This strategy, often named The Grind, aims to win the game by a score of 2 to 1. Yes, you are reading correctly; we are not talking about a shutout. Even more convolutedly, we are not even seeking to score the game’s first touchdown! In fact, we do not care if our opponent scores first, as long as he does so quickly.
Actively chasing the ball carrier is rarely the best defensive approach for Blood Bowl’s slowest teams. Their tactical unidimensionality complicates ball thefts and, when successful, their low movement is rarely enough to move the ball to safety… And even less to score a defensive touchdown. In fact, doing so, they have better chances to waste the game turns and the rerolls they will need to score back a touchdown of their own.
“A lumberjacks team triggering a heavy scrum for a stupid ball is a lumberjacks team that will not have time to even the score before then end of the half.”
What is a Grind?
A Grind is a strategy assuming that a talented coach disposing of enough time will rarely fail his offensive. Therefore, since he will score anyway, it better be quick. The logic is that when you are scored very early in the game, you get two long drives in return. Ideally, one of 7 game turns in the first half followed by one of 8 game turns in the second half.
From this moment, you keep the ball safe and score on turn 8 of each half. Touchdowns ground this way only leaves one game turn for the opposite team to counter score. Often, it is not enough. Final score: 2 – 1. Obviously, no one will applaud your flamboyant genius, but you still won the game.
The decision to attempt a Grind is taken when you win the coin toss. At this moment, most inexperienced coaches will elect to receive the game’s first kick and, against a bunch of Claws and Mighty Blows, you should probably too. But, the big advantage to kick instead of receiving is that the KOs you will deal out will only have one opportunity to be brought back in the game.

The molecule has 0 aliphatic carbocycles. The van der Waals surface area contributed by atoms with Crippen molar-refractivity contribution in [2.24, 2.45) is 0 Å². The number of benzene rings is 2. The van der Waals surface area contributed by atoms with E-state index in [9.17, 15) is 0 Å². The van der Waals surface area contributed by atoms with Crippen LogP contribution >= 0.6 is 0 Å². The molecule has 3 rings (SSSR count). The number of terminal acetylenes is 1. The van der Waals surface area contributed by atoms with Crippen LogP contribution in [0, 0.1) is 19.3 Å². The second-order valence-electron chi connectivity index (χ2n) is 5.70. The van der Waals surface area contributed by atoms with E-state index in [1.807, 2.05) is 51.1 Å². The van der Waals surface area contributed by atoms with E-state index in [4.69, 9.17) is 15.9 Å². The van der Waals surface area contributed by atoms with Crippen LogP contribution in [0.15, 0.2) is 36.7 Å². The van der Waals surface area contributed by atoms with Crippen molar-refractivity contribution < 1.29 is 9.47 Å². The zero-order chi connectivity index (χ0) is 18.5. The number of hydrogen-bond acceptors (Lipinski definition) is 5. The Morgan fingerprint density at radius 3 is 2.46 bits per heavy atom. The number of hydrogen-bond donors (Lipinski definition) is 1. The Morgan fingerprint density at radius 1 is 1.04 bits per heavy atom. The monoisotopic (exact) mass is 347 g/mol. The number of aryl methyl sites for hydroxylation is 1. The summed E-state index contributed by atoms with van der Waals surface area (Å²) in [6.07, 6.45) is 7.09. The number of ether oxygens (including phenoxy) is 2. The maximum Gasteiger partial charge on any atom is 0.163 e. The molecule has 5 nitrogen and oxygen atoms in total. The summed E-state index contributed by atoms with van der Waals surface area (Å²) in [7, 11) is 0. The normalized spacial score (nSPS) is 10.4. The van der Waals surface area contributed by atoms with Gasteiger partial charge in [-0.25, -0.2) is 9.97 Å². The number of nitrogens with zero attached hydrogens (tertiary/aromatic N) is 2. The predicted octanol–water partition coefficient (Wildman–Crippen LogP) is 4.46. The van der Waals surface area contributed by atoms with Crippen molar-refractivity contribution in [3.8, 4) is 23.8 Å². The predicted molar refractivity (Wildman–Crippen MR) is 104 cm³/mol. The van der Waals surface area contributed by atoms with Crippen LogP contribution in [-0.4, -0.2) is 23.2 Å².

“When you kick first and get scored quickly, statistically, half of your opponent’s upcoming KOs will not come back of the whole game.”
If you instead receive the game’s first ball, your opponent will benefit from two attempts to bring back his KOs. The first is after you score. The second is at the end of the first half. There may even be a third attempt if your opponent manages to equalize the score during the first half. Thus, receiving the first kick is possibly detrimental when you are coaching a team that vitally needs to free up some space on the pitch.
The Grind on defense
So, your opponent must score quickly on his only offensive drive of the game. The trouble is that if he is the least bit experienced, he knows that it is what you want and will delay this fatal moment by grinding the sh*t out of eternity. As a result, you must apply a lot of pressure to enforce a quick touchdown or, failing, a mistake. Here, an entire article is dedicated to this subject.
As additional tips to the article above, do not siphon more players than necessary to cover feints suggesting a quick touchdown. Chances are slim that your opponent will use them because if he does, he plays your Grind for you. Each player distracted on a feint is one less player applying pressure convincing him to score quickly.
If the opposite team has players on the pitch who can one-turn score, you must attempt to eliminate them whenever it is reasonable to do so. Your Grind will shatter to pieces if you suffer a one-turn score. Players with the Kick skill are also high on your Hit List because deep kicks are harmful to your strategy.
The Grind on Offense
Once the game’s first touchdown is quickly scored, it is your turn to go on the offensive. Your plan is obvious: score on the 8th game turn. To succeed, you need to move the ball forward safely while grinding time whenever it is reasonable to do so. Unless you are short on time, there is no need to hurry. On the contrary, take all your time and roll as much block dice and armors as possible. Avoid hurrying because you could then fail something and suffer a second touchdown. Needless to say, it would irremediably lose you the game.
If your opponent is awake to what is happening on the pitch, he will not pay attention to your own feints. Obviously, do not waste time and energy scheming. Superbly concentrate on what you do best: covering the ball and hitting. To succeed, a Grind must be ruthless. Assume it.
Keep your focus on the ball and roll almost exclusively two-dice blocks with the Block skill. Keep your cages and runs clean. Tightly screen your ball carrier on your 7th game turn to avoid a risky 3+ or 4+ dodge. In an ideal world, score on your 8th game turn without even touching your dice.
Of course, in some situations, it is best to abandon a Grind. For example, if you are under unmanageable pressure or if you are playing bottoms up (without rerolls). Remember that, as long as you are not two touchdowns behind, it is not dramatic to fail to even the score at the end of the first half. After all, you are receiving the second half’s kick and the draw is still within reach!